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July 26, 2017- by Steven E. Greer, MD
Last week, I sat next to an Ohio State University offensive lineman while attending a Roger Waters concert. He was a giant at 6’9”, but seemed to be a smart guy with smart parents.
I was making small talk, discussing how I injured my hands when I briefly played wide receiver at Ohio State in 1988. He showed me a grotesque finger injury that he suffered, tearing the ligaments and nerves.
I then almost put my foot in my mouth by telling him the real reason that I quit, which was that I did not like the practice drills where we bashed our heads together. I knew it would expose the ugly gorilla in the room of the head injuries he was suffering right now being on the team.
Making the news this week is a very credible study in JAMA. It showed that 99% of the brain autopsies of 111 deceased ex-NFL players found Chronic Traumatic Encephalopathy (CTE). The brains were as young as 23-years-old. Even autopsies on people who only played in high school had CTE (Fortunately, I was not allowed to play in high school).
I honestly do not see how the sport of football can survive this growing body of evidence that the sport turns one’s brain into tangled mush. Even macho fathers who were stars in the NFL don’t recommend allowing kids to play football.
How can high-schools allow football teams to exist? School officials are afraid of frivolous lawsuits, but not worried about the liability of damaging students’ brains?
If the NFL were a public stock (rather than a corrupt, private, tax-exempt “non-profit”), it would be a huge short. The stadiums are already rarely full and TV ratings are off.
I first wrote an essay almost a decade ago explaining how head injury can be reduced if the existing rules on the books were enforced to ban head-to-head contact. The sport has begun to enforce those with some success. But even that will not prevent the skull-clashing that happens to a lineman or running back on every single play. Unless they come up with some miracle helmet, this sport is doomed.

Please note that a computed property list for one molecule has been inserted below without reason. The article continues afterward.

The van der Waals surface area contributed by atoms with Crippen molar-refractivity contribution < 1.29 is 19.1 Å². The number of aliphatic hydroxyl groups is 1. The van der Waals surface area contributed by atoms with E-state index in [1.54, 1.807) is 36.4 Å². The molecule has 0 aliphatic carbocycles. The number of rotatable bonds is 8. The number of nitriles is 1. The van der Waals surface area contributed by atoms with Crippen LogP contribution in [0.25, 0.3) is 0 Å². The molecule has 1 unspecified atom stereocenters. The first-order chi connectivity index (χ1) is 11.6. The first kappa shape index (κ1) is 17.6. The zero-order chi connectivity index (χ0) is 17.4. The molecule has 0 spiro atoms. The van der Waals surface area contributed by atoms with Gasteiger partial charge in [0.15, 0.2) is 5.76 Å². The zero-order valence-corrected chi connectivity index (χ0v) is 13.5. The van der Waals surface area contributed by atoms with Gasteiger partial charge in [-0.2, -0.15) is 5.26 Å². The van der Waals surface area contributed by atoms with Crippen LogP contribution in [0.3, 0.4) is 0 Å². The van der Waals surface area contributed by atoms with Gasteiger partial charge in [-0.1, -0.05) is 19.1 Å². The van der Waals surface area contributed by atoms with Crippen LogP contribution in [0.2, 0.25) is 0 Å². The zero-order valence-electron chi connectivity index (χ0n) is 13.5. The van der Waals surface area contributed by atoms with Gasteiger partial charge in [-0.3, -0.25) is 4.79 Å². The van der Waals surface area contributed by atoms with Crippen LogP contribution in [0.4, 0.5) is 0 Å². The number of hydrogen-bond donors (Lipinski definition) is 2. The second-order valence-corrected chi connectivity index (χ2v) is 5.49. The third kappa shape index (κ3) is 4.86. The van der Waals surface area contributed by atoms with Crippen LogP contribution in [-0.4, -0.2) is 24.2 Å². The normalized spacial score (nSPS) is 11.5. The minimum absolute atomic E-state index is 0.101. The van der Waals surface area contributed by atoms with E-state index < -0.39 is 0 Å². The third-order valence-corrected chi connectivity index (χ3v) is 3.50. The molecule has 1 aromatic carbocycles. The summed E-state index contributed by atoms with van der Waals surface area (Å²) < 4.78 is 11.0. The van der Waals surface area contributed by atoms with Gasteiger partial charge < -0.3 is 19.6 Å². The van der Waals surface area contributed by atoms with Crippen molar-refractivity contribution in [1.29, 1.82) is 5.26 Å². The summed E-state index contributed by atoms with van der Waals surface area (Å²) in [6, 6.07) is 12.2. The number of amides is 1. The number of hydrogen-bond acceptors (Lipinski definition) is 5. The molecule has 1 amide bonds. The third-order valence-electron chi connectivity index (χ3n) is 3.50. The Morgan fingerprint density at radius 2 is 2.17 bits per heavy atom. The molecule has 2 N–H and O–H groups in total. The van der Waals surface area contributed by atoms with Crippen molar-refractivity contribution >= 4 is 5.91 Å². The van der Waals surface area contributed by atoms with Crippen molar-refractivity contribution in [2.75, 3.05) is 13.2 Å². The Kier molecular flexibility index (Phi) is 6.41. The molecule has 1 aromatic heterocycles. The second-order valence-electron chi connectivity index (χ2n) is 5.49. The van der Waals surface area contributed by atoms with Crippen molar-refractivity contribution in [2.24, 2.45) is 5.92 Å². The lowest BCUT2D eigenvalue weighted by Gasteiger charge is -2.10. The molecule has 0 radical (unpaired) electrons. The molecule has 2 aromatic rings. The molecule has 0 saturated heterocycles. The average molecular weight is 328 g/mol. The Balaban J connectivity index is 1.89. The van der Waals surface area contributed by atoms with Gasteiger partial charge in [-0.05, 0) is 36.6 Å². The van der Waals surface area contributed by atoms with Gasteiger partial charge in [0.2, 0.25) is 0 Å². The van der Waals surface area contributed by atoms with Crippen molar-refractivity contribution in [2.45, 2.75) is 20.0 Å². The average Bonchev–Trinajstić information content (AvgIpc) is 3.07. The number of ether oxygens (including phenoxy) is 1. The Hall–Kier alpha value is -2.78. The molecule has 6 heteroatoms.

I thank the football gods that I never suffered a concussion. But my unwillingness to use my head as a weapon (and worries over damaged fingers) is why Coach Gene Huey yelled at me. I sucked at the sport and quit before they cut me.
Related to all of this, I have been using my brain more intensely over the last two-months than I have ever used it before. I have been preparing the numerous briefs required for the summary judgment stage of my federal First Amendment case. This work that I am doing surpasses medical school and my early Wall Street days in terms of brain computing power.
A good analogy would be playing multiple games of chess at the same time, for 12-hours a day, seven days a week, for two-months. However, unlike chess, before you can make a move, you must write a lengthy brief that requires memory of thousands of pages of other documents (Artificial Intelligence like IBM’s Watson cannot do this, by the way. But that is the topic for another essay).
I seem to be able to do this legal writing work just fine. Actually, I am excelling at it and I am 49. As a one-man pro se Plaintiff, I am defeating two different legal teams staffed with Harvard, Cornell, and Columbia lawyers.
Numerous smart lawyers have encourage me to go to law school, but I have wondered if my brain could still do it. I have no doubts now.
This is all good news to me. Maybe my brain was spared after all. As I have done many times in my careers since college football, my instincts told me to get out.